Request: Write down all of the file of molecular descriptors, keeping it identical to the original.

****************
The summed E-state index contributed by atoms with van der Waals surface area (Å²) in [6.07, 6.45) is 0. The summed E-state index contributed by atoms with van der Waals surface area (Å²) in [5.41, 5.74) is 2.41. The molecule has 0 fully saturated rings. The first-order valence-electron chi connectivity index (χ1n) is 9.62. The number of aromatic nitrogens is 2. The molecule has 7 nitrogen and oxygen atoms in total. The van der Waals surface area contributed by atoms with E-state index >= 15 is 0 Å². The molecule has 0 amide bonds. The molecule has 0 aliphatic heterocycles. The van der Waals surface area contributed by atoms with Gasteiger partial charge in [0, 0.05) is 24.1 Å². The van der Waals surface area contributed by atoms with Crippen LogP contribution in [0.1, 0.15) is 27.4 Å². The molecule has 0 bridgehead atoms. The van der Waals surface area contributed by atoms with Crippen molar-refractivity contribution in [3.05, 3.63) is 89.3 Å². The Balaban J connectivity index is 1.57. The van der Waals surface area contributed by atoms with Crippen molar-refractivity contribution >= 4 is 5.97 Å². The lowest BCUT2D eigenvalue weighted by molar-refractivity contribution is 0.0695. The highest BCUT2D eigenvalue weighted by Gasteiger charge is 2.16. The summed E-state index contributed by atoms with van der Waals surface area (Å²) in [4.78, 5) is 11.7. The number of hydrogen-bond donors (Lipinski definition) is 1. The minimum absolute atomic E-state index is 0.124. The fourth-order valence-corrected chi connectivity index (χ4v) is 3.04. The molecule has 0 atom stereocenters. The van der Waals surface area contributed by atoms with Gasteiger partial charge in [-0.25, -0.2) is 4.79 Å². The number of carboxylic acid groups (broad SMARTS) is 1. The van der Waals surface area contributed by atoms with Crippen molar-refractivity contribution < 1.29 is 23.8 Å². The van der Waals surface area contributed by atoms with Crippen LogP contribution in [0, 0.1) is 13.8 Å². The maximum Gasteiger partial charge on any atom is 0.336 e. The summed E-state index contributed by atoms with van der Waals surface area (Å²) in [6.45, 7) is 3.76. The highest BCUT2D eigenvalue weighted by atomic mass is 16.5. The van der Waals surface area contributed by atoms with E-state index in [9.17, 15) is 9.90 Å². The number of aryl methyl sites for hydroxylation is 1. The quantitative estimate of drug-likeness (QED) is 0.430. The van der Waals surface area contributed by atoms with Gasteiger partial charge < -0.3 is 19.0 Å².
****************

The summed E-state index contributed by atoms with van der Waals surface area (Å²) in [6.07, 6.45) is 0. The summed E-state index contributed by atoms with van der Waals surface area (Å²) in [5.41, 5.74) is 2.41. The molecule has 0 fully saturated rings. The first-order valence-electron chi connectivity index (χ1n) is 9.62. The number of aromatic nitrogens is 2. The molecule has 7 nitrogen and oxygen atoms in total. The van der Waals surface area contributed by atoms with E-state index >= 15 is 0 Å². The molecule has 0 amide bonds. The molecule has 0 aliphatic heterocycles. The van der Waals surface area contributed by atoms with Gasteiger partial charge in [0, 0.05) is 24.1 Å². The van der Waals surface area contributed by atoms with Crippen LogP contribution in [0.1, 0.15) is 27.4 Å². The molecule has 0 bridgehead atoms. The van der Waals surface area contributed by atoms with Crippen molar-refractivity contribution in [3.05, 3.63) is 89.3 Å². The Balaban J connectivity index is 1.57. The van der Waals surface area contributed by atoms with Crippen molar-refractivity contribution >= 4 is 5.97 Å². The lowest BCUT2D eigenvalue weighted by molar-refractivity contribution is 0.0695. The highest BCUT2D eigenvalue weighted by Gasteiger charge is 2.16. The summed E-state index contributed by atoms with van der Waals surface area (Å²) in [4.78, 5) is 11.7. The number of hydrogen-bond donors (Lipinski definition) is 1. The minimum absolute atomic E-state index is 0.124. The fourth-order valence-corrected chi connectivity index (χ4v) is 3.04. The molecule has 0 atom stereocenters. The van der Waals surface area contributed by atoms with Gasteiger partial charge in [-0.25, -0.2) is 4.79 Å². The number of carboxylic acid groups (broad SMARTS) is 1. The van der Waals surface area contributed by atoms with Crippen molar-refractivity contribution < 1.29 is 23.8 Å². The van der Waals surface area contributed by atoms with Crippen LogP contribution in [0, 0.1) is 13.8 Å². The maximum Gasteiger partial charge on any atom is 0.336 e. The summed E-state index contributed by atoms with van der Waals surface area (Å²) in [6.45, 7) is 3.76. The highest BCUT2D eigenvalue weighted by atomic mass is 16.5. The van der Waals surface area contributed by atoms with E-state index in [9.17, 15) is 9.90 Å². The number of aryl methyl sites for hydroxylation is 1. The quantitative estimate of drug-likeness (QED) is 0.430. The van der Waals surface area contributed by atoms with Gasteiger partial charge < -0.3 is 19.0 Å².